Treatment of human skin in vivo with all-trans retinoic acid before UV irradiation protected against UV-induced loss of type I and type III procollagen transcripts and proteins. Protection by all-trans retinoic acid was observed after 24 hours of pretreatment, but not after 8 hours of pretreatment (data not shown). We have shown previously that pretreatment of human skin with all-trans retinoic acid for 24 hours, but not 8 hours, inhibits induction of c-Jun and AP-1 (19–21). These data support the involvement of c-Jun in UV inhibition of type I and type III procollagen expression in human skin in vivo. The requirement for prolonged pretreatment with all-trans retinoic acid presumably reflects a mechanism that involves new gene expression, however, this mechanism remains to be clarified.
Type I procollagen and type III procollagen are reduced in chronically photodamaged human skin, not recently exposed to UV (5, 6, 11). Treatment of such photodamaged skin with all-trans retinoic acid increases type I procollagen expression (11). The mechanism of this increase is not known, however, it may involve increased expression or activation of TGF-β (38, 39). In addition, treatment of skin with all-trans retinoic acid before UV exposure inhibits collagen breakdown by matrix metalloproteinases (19, 20) and protects against UV-induced reduction of procollagen expression, as demonstrated in this study. Therefore, all-trans retinoic acid and its metabolic precursor all-trans retinol (vitamin A) should have the capacity to both repair existing photodamage and retard accumulation of new photodamage.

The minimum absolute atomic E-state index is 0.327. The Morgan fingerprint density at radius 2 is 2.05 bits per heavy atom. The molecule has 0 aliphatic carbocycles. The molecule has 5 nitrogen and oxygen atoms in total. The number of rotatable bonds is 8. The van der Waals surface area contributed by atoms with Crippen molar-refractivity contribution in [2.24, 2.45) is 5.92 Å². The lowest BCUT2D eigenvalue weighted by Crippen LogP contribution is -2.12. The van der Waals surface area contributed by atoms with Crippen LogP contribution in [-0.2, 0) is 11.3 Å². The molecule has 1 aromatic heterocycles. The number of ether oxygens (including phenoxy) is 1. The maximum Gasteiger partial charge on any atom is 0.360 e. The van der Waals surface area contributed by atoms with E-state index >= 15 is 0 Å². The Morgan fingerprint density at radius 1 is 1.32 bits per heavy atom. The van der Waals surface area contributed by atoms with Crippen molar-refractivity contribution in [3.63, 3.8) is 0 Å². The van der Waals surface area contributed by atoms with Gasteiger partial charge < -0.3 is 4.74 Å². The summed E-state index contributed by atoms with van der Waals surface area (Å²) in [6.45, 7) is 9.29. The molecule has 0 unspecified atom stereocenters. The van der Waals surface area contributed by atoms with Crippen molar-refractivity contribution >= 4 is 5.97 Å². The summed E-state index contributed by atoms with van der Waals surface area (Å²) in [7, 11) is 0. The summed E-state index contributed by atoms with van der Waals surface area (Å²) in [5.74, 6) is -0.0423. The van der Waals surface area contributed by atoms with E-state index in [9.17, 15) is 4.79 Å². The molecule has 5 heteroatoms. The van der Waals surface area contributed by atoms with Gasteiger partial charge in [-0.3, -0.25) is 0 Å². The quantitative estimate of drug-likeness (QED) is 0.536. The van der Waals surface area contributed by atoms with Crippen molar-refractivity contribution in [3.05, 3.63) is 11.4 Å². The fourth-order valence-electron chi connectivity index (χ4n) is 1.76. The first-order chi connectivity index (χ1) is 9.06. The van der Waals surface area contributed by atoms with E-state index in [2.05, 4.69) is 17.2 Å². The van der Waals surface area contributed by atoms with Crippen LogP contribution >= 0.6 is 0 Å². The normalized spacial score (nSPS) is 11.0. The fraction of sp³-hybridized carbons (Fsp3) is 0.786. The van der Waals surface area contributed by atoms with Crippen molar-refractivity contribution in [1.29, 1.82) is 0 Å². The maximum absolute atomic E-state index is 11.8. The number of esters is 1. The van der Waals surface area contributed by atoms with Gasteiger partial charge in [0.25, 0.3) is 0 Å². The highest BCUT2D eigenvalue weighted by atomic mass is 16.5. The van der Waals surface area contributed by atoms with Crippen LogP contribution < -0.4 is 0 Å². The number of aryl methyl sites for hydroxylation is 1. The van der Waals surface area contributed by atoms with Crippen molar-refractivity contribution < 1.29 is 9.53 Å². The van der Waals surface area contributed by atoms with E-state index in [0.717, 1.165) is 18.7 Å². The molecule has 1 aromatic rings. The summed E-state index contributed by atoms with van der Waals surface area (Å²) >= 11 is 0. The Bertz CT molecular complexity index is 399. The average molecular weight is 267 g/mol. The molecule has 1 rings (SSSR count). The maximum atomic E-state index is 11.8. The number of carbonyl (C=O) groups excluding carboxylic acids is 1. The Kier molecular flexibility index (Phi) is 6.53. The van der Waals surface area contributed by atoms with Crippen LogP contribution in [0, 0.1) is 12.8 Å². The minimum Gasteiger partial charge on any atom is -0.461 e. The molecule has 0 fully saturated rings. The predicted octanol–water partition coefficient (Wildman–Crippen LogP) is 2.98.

The authors would like to acknowledge Carolyn Petersen and Suzan Rehbine for tissue procurement, Laura VanGoor for graphics preparation, Ted Hamilton for statistical analyses, and Anne Chapple for editorial assistance. We thank Maria Trojanowska at Medical University of South Carolina for COL1A2 construct.
This study was supported in part by the Babcock Endowment for Dermatological Research and a grant from the Johnson & Johnson Corporation.